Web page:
SAN JOSE (CN) – A federal judge has sanctioned Samsung Electronics for violating discovery orders involving internal design and marketing documents in patent litigation with Apple.
U.S. Magistrate Judge Paul Grewal ordered that Apple be made whole for the costs of persuading the court late last year that Samsung had not complied with orders to share internal design and marketing documents.
Apple accused Samsung in April 2011 of selling knockoff smartphones and tablet computers that “slavishly copy” iPhone and iPad products.
“The scale of Samsung’s production and the burden placed on it by the compressed case schedule and the numerous claims at issue are not in doubt,” Grewal wrote in granting, in part, Apple’s request for sanctions. “That burden, however, does not negate Samsung’s obligation to comply with no fewer than two court orders specifying the production of documents that reference Apple’s products claimed to embody the features and designs at issue.”
Apple’s initial motion to compel said that plenty of time was needed before trial to translate from Korean to English the internal documents Apple claimed would trace Samsung’s design decisions and Samsung’s analysis of Apple’s designs.
Samsung will pay the attorney fees and expenses Apple incurred in its effort to see the documents because, according to Grewal’s Monday order, “Samsung’s belated production of these documents directly contradicts counsel’s multiple representations to this court that the type of documents Apple sought did not exist. Even more troubling is Samsung failure to address the inaccuracy of these earlier representations to the court.”
Grewal’s December order said Samsung would face sanctions if it failed to immediately hand over “emails and documents showing Samsung’s analysis of and consideration of Apple’s products” and “survey and marketing documents.”
The order required Samsung to “complete its production immediately and, in any event, no later than December 31, 2011.”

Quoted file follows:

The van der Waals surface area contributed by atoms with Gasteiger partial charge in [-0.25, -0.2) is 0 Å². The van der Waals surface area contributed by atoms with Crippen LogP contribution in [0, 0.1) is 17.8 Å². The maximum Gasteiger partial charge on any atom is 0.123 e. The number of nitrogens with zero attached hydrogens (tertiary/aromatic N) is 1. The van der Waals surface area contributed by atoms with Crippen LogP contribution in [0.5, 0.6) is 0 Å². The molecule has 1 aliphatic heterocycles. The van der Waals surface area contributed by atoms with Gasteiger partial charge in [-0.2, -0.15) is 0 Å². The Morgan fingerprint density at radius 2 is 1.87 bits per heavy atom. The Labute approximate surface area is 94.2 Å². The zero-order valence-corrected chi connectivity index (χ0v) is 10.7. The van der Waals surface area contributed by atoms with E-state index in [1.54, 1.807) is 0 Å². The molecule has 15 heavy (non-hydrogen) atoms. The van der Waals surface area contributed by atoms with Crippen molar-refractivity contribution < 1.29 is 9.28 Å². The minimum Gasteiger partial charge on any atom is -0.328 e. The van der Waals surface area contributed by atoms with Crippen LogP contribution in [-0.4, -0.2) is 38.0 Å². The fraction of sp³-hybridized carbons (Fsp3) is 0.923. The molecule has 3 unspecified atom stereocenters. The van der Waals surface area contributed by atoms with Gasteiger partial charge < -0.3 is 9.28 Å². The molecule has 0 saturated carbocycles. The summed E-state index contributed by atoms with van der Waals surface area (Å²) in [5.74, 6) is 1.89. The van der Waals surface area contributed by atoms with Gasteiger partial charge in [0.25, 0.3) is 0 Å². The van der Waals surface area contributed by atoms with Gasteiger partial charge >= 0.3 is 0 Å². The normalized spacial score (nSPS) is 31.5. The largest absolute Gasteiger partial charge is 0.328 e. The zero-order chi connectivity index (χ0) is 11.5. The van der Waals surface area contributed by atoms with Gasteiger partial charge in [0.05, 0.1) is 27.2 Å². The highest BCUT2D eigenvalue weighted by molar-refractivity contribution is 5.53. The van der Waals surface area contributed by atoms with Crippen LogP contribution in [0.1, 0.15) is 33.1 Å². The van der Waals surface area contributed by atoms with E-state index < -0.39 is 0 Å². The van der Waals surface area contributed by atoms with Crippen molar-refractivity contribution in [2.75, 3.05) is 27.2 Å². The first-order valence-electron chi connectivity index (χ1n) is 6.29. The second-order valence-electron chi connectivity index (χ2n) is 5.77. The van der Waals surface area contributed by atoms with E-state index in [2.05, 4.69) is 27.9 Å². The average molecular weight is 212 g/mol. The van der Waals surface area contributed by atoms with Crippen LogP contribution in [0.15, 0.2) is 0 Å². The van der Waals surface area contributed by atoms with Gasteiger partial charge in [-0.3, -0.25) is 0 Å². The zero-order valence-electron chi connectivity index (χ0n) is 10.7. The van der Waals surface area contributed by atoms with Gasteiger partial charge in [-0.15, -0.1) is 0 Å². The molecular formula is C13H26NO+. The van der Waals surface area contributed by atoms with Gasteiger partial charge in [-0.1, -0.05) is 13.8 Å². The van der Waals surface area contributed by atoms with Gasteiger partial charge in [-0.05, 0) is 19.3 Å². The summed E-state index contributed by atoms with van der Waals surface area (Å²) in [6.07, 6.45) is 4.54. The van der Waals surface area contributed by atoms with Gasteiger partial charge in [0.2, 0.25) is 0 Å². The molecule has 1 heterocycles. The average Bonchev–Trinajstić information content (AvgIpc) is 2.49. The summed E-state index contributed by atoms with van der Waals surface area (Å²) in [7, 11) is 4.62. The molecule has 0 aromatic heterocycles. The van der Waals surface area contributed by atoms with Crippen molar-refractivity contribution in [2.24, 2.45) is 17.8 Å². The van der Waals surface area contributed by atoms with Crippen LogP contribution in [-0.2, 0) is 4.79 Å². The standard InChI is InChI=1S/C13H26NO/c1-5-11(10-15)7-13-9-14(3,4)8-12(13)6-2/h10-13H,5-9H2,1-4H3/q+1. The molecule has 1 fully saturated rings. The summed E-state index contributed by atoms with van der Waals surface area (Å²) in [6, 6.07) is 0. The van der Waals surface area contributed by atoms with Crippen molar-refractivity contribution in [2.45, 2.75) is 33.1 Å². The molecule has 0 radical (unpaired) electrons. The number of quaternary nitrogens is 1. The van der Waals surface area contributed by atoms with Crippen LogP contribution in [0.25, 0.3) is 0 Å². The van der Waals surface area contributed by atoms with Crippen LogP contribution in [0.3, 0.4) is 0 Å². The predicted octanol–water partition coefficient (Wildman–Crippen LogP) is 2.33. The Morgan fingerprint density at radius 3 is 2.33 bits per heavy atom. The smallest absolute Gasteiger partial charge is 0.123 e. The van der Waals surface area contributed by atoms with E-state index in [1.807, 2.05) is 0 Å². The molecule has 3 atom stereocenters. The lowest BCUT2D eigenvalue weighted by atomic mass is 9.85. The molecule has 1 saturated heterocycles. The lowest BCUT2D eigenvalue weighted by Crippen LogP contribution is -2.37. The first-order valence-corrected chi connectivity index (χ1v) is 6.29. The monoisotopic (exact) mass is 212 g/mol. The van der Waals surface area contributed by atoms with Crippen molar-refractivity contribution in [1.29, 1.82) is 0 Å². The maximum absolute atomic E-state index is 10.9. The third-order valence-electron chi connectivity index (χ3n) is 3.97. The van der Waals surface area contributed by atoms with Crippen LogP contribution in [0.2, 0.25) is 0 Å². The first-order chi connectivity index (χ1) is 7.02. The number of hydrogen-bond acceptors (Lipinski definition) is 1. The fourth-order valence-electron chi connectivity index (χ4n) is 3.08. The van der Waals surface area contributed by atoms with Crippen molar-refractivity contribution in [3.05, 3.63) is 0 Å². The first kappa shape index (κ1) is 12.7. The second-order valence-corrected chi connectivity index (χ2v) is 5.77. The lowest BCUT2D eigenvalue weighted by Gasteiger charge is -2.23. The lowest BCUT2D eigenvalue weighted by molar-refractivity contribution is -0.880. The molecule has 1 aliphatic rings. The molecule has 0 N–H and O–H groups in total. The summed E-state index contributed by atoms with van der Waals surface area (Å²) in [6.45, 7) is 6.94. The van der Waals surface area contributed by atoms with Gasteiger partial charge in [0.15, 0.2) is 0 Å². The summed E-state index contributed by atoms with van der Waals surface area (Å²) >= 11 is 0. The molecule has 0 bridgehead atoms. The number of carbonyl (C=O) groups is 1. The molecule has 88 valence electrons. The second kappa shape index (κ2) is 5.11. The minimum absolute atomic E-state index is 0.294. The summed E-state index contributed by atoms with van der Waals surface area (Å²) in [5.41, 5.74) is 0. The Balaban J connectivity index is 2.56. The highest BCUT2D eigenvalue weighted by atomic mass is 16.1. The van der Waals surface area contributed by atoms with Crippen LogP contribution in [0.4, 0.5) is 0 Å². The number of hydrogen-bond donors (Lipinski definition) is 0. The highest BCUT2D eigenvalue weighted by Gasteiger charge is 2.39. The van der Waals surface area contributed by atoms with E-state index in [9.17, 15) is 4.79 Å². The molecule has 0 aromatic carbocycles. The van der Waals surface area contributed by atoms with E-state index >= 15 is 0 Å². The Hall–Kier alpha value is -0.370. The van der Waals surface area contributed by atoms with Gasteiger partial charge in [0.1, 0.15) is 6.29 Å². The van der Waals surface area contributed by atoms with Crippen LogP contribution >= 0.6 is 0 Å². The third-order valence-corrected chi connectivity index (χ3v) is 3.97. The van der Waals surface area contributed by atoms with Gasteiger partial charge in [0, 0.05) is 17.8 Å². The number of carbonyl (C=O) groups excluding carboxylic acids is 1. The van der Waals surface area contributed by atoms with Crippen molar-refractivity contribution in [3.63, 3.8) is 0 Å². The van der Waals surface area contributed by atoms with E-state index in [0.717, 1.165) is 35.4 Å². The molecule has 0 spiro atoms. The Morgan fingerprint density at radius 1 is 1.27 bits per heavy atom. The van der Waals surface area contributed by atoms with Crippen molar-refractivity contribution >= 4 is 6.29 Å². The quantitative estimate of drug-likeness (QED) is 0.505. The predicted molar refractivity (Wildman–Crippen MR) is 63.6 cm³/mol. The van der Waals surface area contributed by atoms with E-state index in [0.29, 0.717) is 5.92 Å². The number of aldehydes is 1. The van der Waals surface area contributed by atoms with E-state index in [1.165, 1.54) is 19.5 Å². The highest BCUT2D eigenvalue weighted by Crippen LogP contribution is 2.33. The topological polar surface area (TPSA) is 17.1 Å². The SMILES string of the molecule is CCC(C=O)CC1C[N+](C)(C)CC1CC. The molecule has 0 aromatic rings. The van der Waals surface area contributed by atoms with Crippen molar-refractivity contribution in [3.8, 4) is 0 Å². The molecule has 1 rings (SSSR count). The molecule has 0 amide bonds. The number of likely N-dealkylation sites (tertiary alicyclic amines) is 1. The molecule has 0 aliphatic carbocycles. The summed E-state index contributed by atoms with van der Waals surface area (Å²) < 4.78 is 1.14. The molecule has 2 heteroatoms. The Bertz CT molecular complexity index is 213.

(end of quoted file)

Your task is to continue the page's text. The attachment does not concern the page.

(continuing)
Samsung filed documents in opposition, claiming it had substantially complied and that “Samsung faced monumental obstacles in its discovery efforts, including a drastically compressed time-frame caused by Apple’s desire for a quick trial, sweepingly broad discovery demands from Apple that were served at the very last minute, foreign language translation issues, complicated decryption and technical issues, and logistical issues in connection with moving vast amounts of data halfway across the world.”
Grewal, ruling in a case over which U.S. District Judge Lucy Koh presides, rejected Apple’s bid for fees and expenses from its failed attempt to gain a preliminary injunction to stop Samsung from selling smartphones and tablet computers.
“The court would have to engage in rank speculation to determine the effect, if any, of the belatedly produced documents on the merits of Apple’s preliminary injunction motion,” Grewal wrote.
Grewal added that because “Apple’s analysis of Samsung’s compliance with the September 28 Order and the parties’ meet-and-confer efforts were part and parcel of both sides’ ongoing litigation efforts, Apple shall not collect fees related to those activities.”
Judge Koh last week ordered the CEOs and general counsels of both companies to meet in a settlement conference before a trial scheduled for late July.
Michael Jacobs, Harold McElhinny, Jason Bartlett and Grant Kim with Morrison & Foerster represent Apple.
Samsung is represented by Charles Verhoeven, Victoria Maroulis and Kevin P.B. Johnson, with Quinn Emanuel Urquhart & Sullivan.